Last week I received a surprising email from the producer of a new US radio program hosted by the famed Zionist academic and writer Alan Dershowitz. It’s called Debate Dershowitz. I was invited on as a guest last weekend to discuss Israel, Palestine, occupation and war. As one of America’s most vocal and blind defenders of Israel I wasn’t expecting a calm and rational discussion. It was sometimes hard getting a word in, Dershowitz loves defending Israel and its every actions, but I’m happy to report I mentioned boycotts, violence, Jews turning away from Zionism and the one-state solution. My interview begins at 26:49:
Yesterday I was interviewed by Melbourne’s Triple R Spoke program about the current war against ISIS, the Middle East and media blindness and complicity:
My weekly Guardian column:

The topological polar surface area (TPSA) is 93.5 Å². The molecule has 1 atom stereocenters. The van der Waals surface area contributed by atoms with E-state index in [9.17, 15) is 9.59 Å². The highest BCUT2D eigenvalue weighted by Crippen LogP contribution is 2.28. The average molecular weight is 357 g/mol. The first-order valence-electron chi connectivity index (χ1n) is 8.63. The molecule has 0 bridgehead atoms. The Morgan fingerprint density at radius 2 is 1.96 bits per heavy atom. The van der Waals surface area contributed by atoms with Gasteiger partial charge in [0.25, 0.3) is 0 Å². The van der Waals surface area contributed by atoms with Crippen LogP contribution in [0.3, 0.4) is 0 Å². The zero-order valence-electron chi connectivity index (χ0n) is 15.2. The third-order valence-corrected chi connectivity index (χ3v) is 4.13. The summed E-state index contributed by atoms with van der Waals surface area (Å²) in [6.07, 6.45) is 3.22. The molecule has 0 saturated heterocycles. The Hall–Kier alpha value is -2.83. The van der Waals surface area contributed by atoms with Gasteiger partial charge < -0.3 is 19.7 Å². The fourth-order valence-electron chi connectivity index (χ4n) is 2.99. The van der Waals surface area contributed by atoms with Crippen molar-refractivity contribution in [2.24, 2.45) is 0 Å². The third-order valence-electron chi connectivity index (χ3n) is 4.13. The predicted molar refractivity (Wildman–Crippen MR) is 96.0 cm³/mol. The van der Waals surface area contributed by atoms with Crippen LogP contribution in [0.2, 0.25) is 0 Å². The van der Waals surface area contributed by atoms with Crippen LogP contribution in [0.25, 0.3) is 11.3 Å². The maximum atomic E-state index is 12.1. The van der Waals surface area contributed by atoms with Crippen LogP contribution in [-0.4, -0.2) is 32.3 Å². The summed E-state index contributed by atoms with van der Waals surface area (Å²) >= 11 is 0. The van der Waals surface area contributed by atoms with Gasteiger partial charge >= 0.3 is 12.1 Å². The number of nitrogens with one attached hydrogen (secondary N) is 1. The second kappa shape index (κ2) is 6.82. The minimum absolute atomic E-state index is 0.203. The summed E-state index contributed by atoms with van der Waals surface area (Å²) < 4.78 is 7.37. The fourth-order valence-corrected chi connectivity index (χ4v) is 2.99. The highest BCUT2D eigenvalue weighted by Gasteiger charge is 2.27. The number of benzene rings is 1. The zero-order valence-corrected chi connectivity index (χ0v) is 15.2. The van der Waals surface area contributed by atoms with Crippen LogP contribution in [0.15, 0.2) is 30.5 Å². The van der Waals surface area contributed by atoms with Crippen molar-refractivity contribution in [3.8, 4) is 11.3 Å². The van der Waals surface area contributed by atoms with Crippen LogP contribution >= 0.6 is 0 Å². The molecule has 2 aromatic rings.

In a remarkably short amount of time, drones have become a surveillance centrepiece. During the height of the recent protests in Hong Kong, drone footage captured by an unmanned vehicle showed the depth of outrage against Beijing. Reporters routinely utilise the machines for their work (there’s even a professional society of drone journalists), though critics warn there’s a danger that removing the human element when covering conflict could result in “war porn”. As such, debating the ethics around the use of drones seems vital.
But these are the comparatively simple discussions. Away from public gaze lies a huge and growing industry that now dominates the defence and surveillance arenas. It’s also becoming a central discussion inside the mining, agriculture and resource sectors. Governments, including in Australia, are desperate to doll out funds to attract some of the world’s leading drone manufacturers, such as Lockheed Martin and Raytheon. Days after president Barack Obama announced air strikes against ISIS in September, share prices reached all time highs.